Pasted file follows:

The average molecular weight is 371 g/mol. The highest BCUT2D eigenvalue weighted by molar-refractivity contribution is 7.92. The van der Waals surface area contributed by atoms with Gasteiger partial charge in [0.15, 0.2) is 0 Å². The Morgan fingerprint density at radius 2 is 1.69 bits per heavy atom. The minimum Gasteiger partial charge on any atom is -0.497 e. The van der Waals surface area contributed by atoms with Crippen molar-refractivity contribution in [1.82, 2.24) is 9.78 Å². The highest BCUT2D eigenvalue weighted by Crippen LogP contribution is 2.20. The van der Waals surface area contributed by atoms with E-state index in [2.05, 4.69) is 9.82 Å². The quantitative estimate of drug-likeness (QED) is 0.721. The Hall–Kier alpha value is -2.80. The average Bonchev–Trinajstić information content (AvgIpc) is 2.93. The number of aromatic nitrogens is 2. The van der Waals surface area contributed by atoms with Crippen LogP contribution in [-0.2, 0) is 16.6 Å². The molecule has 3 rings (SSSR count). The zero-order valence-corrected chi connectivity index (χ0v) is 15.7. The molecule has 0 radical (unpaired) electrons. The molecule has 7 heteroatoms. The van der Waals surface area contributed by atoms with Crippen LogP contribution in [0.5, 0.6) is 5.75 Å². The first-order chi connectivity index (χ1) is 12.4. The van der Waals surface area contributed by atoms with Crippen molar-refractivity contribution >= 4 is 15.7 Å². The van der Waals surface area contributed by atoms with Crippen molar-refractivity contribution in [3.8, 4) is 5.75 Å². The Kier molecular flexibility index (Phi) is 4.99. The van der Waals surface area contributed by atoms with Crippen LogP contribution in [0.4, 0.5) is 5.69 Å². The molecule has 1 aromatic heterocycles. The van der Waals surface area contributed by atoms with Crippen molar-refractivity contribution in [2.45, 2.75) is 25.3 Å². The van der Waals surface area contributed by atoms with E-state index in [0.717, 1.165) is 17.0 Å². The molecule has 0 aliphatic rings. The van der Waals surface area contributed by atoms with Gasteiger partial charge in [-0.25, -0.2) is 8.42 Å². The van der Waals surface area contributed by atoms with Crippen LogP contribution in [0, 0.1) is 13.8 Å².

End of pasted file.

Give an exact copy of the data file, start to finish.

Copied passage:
The average molecular weight is 371 g/mol. The highest BCUT2D eigenvalue weighted by molar-refractivity contribution is 7.92. The van der Waals surface area contributed by atoms with Gasteiger partial charge in [0.15, 0.2) is 0 Å². The Morgan fingerprint density at radius 2 is 1.69 bits per heavy atom. The minimum Gasteiger partial charge on any atom is -0.497 e. The van der Waals surface area contributed by atoms with Crippen molar-refractivity contribution in [1.82, 2.24) is 9.78 Å². The highest BCUT2D eigenvalue weighted by Crippen LogP contribution is 2.20. The van der Waals surface area contributed by atoms with E-state index in [2.05, 4.69) is 9.82 Å². The quantitative estimate of drug-likeness (QED) is 0.721. The Hall–Kier alpha value is -2.80. The average Bonchev–Trinajstić information content (AvgIpc) is 2.93. The number of aromatic nitrogens is 2. The van der Waals surface area contributed by atoms with Crippen LogP contribution in [-0.2, 0) is 16.6 Å². The molecule has 3 rings (SSSR count). The zero-order valence-corrected chi connectivity index (χ0v) is 15.7. The molecule has 0 radical (unpaired) electrons. The molecule has 7 heteroatoms. The van der Waals surface area contributed by atoms with Crippen LogP contribution in [0.5, 0.6) is 5.75 Å². The first-order chi connectivity index (χ1) is 12.4. The van der Waals surface area contributed by atoms with Crippen molar-refractivity contribution >= 4 is 15.7 Å². The van der Waals surface area contributed by atoms with Crippen molar-refractivity contribution in [3.8, 4) is 5.75 Å². The Kier molecular flexibility index (Phi) is 4.99. The van der Waals surface area contributed by atoms with Crippen LogP contribution in [0.4, 0.5) is 5.69 Å². The molecule has 1 aromatic heterocycles. The van der Waals surface area contributed by atoms with Crippen molar-refractivity contribution in [2.45, 2.75) is 25.3 Å². The van der Waals surface area contributed by atoms with E-state index in [0.717, 1.165) is 17.0 Å². The molecule has 0 aliphatic rings. The van der Waals surface area contributed by atoms with Gasteiger partial charge in [-0.25, -0.2) is 8.42 Å². The van der Waals surface area contributed by atoms with Crippen LogP contribution in [0, 0.1) is 13.8 Å².